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First Distillery Opens February 1 1934

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We have been partying all day.........Iffni ya can't read it......well hell, sh*t happens..

I will do it slowly to try to make it right........

This was published in the Kentucky Standard (Nelson County Newspaper) on Jan. 18 1934.

First Distillery Opens February 1

Prospective Date Set For Start Of Operations At H. McKenna

Plans are now being made at the H. McKenna distillery at Fairfield to begin the manufacture of whiskey about February 1. The STANDARD learned this week.

Construction work is now going foward at the plant, which is being enlarged to handle two hundred bushels of grain a day, exactly double its capacity before prohibition. The early start has been facilitated by the care which has been given to the distillery buildings since the plant closed. All have been kept in good repair, and no dismantling per mitted except the conversion of the storage warehouses.

If plans for the beginning of work February 1 are put into effect, McKenna's will probably be the first distillery in the county to reopen. Clear Springs Distillery will be in shape to begin manufacturing this week or next, but it is understood that actual operation will be delayed until arrangements for feeding cattle are complete.

CAPITAL IS $225,000

The reopened distillery will be operated by a corporation, H. McKenna Inc., capitalized at $225,000.Stock has been issued in shares of one dollar par value. Seventy-five thousand shares of stock will be issued to James S. McKenna and Stafford McKenna in wxchange for the ground, plant, trade name, and brands and twenty-five thousand shares will be retained in the treasury of the company to raise additional capital if necessary.

The remaining hundred and twenty-five thousand shares will be marketed. It is estimated that about $35,000 will be required to install the new equipment needed and put the plant in operation. The McKenna brand has not been allowed (can't tell what it says-maybe two words) during prohibition, its manfacture being continued by arrangement with a distillery in Louisville, which made and marked it for medicinal purposes.


Coleman Bixler, who was in chaarge of distillation at the McKenna plant for sixteen years befor prohibition, has been re-employed as distiller. In an interview with The STANDARD this week, Mr. Bixler said that distillation would be carried on with the same yeast that was used before the distillery's close. It has been kept in perfect condition, in the usual copper jug, during all tha time.

I took samples of it the other day he declared. I put them under the microscope, tested them, made some home grew with them. The yeast is just as good as it used to be.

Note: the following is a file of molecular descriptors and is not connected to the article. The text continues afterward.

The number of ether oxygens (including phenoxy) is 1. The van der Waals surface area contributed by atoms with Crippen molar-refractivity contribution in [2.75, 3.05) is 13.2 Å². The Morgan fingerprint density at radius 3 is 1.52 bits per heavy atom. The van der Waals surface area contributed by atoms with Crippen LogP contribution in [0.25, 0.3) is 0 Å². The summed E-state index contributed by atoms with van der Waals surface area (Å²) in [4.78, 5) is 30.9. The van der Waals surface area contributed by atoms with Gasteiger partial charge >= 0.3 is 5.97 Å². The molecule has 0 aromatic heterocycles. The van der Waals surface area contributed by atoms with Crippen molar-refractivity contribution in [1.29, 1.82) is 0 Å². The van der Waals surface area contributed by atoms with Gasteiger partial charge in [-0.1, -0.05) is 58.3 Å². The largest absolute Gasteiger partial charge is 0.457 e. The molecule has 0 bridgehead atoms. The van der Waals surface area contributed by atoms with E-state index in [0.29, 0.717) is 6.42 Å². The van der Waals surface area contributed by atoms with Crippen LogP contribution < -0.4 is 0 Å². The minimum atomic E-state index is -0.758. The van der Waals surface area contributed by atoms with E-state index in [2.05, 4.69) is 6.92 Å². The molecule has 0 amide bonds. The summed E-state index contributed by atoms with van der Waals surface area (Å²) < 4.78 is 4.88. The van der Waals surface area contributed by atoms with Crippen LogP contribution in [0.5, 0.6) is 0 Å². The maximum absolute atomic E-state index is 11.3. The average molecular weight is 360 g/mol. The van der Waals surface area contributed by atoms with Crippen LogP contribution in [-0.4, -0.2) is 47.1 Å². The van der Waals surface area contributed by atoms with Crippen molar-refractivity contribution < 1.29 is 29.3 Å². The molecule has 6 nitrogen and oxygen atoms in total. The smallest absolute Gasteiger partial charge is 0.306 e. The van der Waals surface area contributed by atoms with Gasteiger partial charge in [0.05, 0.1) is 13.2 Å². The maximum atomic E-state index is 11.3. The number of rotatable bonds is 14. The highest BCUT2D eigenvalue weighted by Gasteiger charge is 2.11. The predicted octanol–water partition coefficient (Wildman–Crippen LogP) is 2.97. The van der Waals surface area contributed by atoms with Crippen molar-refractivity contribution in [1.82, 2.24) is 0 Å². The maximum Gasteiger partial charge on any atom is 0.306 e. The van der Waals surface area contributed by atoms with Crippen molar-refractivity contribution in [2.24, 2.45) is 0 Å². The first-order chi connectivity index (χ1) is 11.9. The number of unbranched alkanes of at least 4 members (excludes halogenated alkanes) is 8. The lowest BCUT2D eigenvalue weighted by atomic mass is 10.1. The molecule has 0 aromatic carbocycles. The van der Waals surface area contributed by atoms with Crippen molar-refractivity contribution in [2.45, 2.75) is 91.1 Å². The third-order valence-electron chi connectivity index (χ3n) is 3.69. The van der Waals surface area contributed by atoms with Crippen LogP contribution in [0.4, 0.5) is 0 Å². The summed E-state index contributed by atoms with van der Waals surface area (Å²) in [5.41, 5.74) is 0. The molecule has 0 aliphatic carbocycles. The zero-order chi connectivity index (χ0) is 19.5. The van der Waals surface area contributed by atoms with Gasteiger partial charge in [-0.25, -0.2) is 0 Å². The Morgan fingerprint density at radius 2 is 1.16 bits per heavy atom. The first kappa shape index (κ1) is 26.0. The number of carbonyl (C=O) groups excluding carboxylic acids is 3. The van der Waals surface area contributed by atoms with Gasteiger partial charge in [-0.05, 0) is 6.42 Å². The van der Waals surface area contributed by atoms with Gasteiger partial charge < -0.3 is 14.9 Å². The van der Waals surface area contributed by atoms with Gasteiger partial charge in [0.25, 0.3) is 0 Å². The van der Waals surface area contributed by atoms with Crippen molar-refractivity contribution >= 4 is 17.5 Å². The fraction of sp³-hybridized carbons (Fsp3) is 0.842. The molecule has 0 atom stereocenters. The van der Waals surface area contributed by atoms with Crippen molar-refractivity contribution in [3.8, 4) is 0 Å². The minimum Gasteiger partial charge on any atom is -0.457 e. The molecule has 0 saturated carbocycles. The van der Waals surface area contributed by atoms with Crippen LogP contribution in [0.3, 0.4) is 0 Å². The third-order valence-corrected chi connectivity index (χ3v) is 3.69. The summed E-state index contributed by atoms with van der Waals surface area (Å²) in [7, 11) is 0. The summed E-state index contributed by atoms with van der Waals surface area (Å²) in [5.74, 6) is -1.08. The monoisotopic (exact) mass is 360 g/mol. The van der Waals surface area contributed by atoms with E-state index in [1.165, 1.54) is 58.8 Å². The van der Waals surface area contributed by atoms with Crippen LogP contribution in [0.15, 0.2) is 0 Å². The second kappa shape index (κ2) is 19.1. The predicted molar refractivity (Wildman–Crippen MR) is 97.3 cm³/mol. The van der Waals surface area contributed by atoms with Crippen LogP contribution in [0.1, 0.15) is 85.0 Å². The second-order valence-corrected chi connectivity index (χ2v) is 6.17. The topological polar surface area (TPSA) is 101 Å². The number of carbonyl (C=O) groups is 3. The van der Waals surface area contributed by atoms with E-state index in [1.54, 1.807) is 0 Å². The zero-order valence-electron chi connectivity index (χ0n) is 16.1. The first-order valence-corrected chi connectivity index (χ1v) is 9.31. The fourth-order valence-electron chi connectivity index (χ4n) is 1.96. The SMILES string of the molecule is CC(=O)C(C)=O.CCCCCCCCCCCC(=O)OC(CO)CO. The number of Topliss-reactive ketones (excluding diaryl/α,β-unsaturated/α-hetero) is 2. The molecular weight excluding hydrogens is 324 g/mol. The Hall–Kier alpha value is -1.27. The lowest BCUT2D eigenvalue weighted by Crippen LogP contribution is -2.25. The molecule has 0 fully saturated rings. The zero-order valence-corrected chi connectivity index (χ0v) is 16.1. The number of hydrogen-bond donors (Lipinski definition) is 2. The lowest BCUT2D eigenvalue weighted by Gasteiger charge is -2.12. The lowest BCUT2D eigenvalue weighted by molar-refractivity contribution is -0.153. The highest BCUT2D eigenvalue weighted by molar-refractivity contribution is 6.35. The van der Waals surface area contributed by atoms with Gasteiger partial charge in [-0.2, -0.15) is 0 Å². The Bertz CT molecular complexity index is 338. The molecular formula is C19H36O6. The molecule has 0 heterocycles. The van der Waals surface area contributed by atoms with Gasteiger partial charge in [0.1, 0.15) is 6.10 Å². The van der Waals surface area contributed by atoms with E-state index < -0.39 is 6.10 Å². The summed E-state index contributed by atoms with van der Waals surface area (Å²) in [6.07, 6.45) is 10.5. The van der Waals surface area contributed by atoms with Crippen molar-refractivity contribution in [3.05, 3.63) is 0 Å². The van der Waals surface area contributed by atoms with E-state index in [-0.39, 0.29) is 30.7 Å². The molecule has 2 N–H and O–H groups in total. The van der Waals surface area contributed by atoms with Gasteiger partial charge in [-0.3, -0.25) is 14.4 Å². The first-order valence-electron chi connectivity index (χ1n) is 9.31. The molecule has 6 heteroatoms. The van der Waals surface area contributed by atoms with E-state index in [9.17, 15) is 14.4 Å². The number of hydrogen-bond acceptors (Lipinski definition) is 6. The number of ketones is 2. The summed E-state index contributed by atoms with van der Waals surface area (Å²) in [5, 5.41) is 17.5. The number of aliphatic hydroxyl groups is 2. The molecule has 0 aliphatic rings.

Most of the equipment formerly used in distilling at McKenna's is still set up, and will be used again. New equipment and fittings are in charge of the Vendome Copper and Brass Works.


The officers and directors of H. McKenna Inc., will be James E. McKenna, president, Stafford E. McKenna, vice-president, and William P. Kelly, Louisville, secretary-treasurer, Mr. Kelly is connected with Clarence R. Smith & Co., Louisville.

The same label formerly used, red and gold, with a harp on a green background, is to be retqined. Most of the whiskey made will be put into bond for four years, to be sold laterfor medicinal use. If part of the shiskey is sold after a shorter aging period, it will not be placed on the market under the H. McKenna label.

Heaven Hill Distilleries owns the label Henry Mckenna......They also have a bond single barrel bottling.........

Ya learn something every day! I have lots of documents on the early days of bourbon..........When I get time I will post them here.........and for you lazy ones who are writing a book.........I will not post where my documented facts came from......Only Chuck Cowdery will know that info !!!!!!!!!!!!!!!!!!!!!!!!!!!!!!!! Ya see he probably knows all about it any way.......He's our BOURBONIAN OF THE YEAR 2002-------Yeeeeeeeeee Haaaaaaaaaaaaa! Wri tttttttttttttttttttttttt Whir llllllllllllllllllllll !!!!

---------For you folks who don't know what a writ whirl is-------------------It's a boy ya lookin good whistle.

Bettye Jo

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As you know, Bettye Jo, I can't get enough of this stuff. Wouldn't it be great if the Standard would publish a book of all its old articles on bourbon subjects, with Bettye Jo Boone as the (highly paid) editor? Wouldn't that be cool? I'd buy a copy or two.

<A target="_blank" HREF=http://cowdery.home.netcom.com>--Chuck Cowdery</A>

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